"You, sirs, will forgive this intrusion——"

"But we do—not!" said Robin aggressively. "No, sir. We resent it so much that we demand and insist on your instant departure."

The gentleman smiled, bowed again, and said:

"With the utmost pleasure, though not, oh, most certainly not, until my mission is perfectly accomplished."

"Your mission being what, pray?"

"To escort this misguided young lady back home. Phyllinda, you hear me! No more of this folly!"

"Phyllinda?" said Robin, as if pondering the name.

"I strongly object to be kept waiting, as you know, Phyllinda! So take my arm and let us go—at once! Come, do not force me to compel you."

"And who," Robin demanded offensively, "the devil are you to order or compel this lady?"

"Her legal guardian's brother, sir! I am Claude St. John Despard, and, what's more, I——"

"No!" said Robin bluntly. "We want no more of you. Personally I object to you strongly. Your appearance, your air, your manners and your presence offends me and is evidently even more obnoxious to this terrified lady."

"So?" exclaimed Mr. Despard. "Then, sir, I warn you——"

"On the contrary, Mr. Despard, I warn you that I am this lady's humbly devoted servant and will not suffer her to be molested."

"Indeed!" Mr. Despard smiled at his whip, glanced from this to his three silent watchful men, glanced at grim-smiling Robin, at the placid-seeming Viscount, smiled and enquired:

"Such highly unselfish devotion is most chivalrous, of course, and very affecting, but means—precisely what?"

"That Mistress Phyllinda, distressed by your outrageous pursuit, has sought the protection of my friend and myself."

"But I," said Mr. Despard, "inform and warn you she is an absconding ward who has fled her home and the care of her legal guardian."

"Yes, yes, I have!" she cried bitterly. "And shall I tell these gentlemen why? Must I describe your odious persecution of me—your ceaseless hateful——"

"Silence!" cried Mr. Despard, with graceful though threatening gesture.

"Sir," said the Viscount, confronting him, grim as smiling Robin but far more deadly, "'persecution' is a most detestable word; its infliction demands condign punishment. Say at twelve paces with the necessary tools, favour me by accepting my card and——"

"Certainly not, sir! I've wasted time enough already. . . . This damned feminine hysteria! Phyllinda, do you return home with me of your own free will or——"

"No!" she panted, retreating farther into the arbour. "No—no——"

"Avanti!" cried Mr. Despard and raised his whip, whereat the threatening four advanced against the devoted two.

"Now for it, Rags!" cried Robin, leaping to snatch up the nearest of their empty tankards. "Your whip, my fist and a quart pot, shoulder to shoulder!"

"The thin red line, old boy! Steady the Buffs! Aim low, strike hard and——"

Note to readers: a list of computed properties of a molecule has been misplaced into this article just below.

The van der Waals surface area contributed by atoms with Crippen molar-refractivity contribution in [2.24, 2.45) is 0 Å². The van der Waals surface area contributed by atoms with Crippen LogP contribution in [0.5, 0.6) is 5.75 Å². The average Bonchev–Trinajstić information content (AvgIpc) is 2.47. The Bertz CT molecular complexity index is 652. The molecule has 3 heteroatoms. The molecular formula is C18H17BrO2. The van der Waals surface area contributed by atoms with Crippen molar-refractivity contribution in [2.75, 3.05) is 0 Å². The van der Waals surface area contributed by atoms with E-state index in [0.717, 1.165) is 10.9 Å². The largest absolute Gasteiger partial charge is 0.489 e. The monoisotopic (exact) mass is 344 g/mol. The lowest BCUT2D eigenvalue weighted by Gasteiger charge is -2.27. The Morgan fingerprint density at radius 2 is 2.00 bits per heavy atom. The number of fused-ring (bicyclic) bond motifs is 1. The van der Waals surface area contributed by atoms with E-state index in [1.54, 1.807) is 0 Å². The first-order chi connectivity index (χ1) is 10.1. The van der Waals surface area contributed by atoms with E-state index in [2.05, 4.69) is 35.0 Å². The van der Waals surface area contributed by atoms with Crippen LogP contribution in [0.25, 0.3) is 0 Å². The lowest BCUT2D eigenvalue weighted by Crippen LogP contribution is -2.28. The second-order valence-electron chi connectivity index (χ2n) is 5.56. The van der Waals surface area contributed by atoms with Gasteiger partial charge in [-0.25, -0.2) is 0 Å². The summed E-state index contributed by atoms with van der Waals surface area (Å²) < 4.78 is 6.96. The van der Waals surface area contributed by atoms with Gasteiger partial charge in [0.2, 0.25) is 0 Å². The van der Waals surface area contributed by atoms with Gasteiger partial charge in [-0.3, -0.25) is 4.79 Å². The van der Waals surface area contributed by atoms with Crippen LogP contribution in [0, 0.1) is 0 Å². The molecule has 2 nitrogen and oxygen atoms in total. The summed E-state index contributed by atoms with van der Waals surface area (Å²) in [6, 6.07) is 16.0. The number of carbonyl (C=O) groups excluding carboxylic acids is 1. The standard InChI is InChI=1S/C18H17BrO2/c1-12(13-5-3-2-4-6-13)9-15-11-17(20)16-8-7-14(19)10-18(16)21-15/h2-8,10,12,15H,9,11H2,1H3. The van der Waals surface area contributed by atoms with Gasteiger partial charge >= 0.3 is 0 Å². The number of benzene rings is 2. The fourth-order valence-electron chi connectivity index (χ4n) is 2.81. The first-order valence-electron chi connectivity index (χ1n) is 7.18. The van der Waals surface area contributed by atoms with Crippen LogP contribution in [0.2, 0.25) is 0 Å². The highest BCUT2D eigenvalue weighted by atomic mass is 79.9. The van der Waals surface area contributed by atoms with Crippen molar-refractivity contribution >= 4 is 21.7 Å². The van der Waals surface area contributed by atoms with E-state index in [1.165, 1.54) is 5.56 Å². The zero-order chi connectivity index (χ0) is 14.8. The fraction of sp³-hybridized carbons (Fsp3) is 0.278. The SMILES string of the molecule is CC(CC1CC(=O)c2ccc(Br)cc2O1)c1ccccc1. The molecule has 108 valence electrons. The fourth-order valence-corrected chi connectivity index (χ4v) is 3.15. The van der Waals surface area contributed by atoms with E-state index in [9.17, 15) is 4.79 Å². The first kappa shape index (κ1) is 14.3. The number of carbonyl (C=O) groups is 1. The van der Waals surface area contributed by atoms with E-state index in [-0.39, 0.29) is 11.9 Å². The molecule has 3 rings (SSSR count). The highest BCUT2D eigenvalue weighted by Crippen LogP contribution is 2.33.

"'Old!" roared a voice. And there, close in the attackers' rear, stood Sam with his famous brass bell-mouthed blunderbuss levelled. "'Old!" he bellowed. "All o' you furrineers 'old 'ard! Stand and don't ee move or I b'leeve most of ee'll get peppered very 'ot, seein' as 'ow I be loaded wi' buck-shot, bits o' glass and a bent nail or so, which if I pull trigger might come a bit sharp like, I b'leeve. So I'll ax ee all to git out o' my gardin'!"

Startled by Sam's sudden roar and dismayed by the yawning muzzle of his levelled weapon, the invaders retreated sullenly to the road; only Mr. Despard remained to nod and smile at them, saying:

"Rejoice and triumph now while you can! If you can, laugh, gentlemen, laugh! Ah, but rest perfectly assured this is merely the beginning! What is to be shall prove no laughing matter for any of you. And, Phyllinda, for whatever evil the future may bring—as it shall—you and your folly are to blame. So laugh you now and be merry, for tomorrow—ah, tomorrow?" Then Mr. Despard saluted them with an ironic bow, leaving Sam, blunderbuss at shoulder, staring after him very wistfully, until out from a certain window came his wife's buxom head to demand:

"Sam, whatever be ee doing wi' that nasty thing?"

"Nothing, m' dear," he replied, with mournful shake of his head, "and I don't b'leeve I ever shall, though so wishful for to try a shot."

"Fie—don't ee talk so vicious, Sam! Come you indoors this moment and put that murdersome thing away and help me shell they peas."

See The Crooked Furrow.


In Which the Lady Explains

They were in the arbour, and Robin sat as though enthralled, for she had taken off her shady bonnet, and thus he beheld hair of the exact and only proper colour, that is to say, richly yellow as ripe corn, silky, lustrous, Clia-like; while the Viscount gazed in awed rapture at a face of singular beauty made lovely also by its inherent gentleness. Furthermore he was aware of a form whose shapeliness her high-waisted robe displayed with her every graceful movement. . . .

Such (and all too briefly) was she who, throned in beauty, between these two friends, parted them one from another and, alas, in more senses than one, as, glancing from the Viscount to Robin and back again, she enquired very shyly:

"Please may I know who . . . to whom I am so . . . so deeply indebted and so truly grateful?"

"Well," answered Robin, laughing a little ruefully, "I think our united gratitude is due to Sam——"

"And his blunderbuss!" added the Viscount.

"However," said Robin, "I take pleasure to present my friend, and your other humble servant, Mortimer Randolf Deverill, Viscount Ragworth, known to his intimates as 'Rags and Bones' or merely 'Rags'."

"Precisely!" said the Viscount, bowing. "And it is my pleasure to present Mr. Robert Dale, commonly known as 'Robin' or merely 'Rob'."

"And I," said she, glancing at Robin again but gazing at the Viscount, "I—in whose defence you—you were both willing to shed your blood, I am Rosemary Phyllinda Meredith, called by—by those who love me, 'Linda' or simply 'Phyl'; and because in this short time you have proved such good, kind friends, I would have you call me just plain 'Phyl'."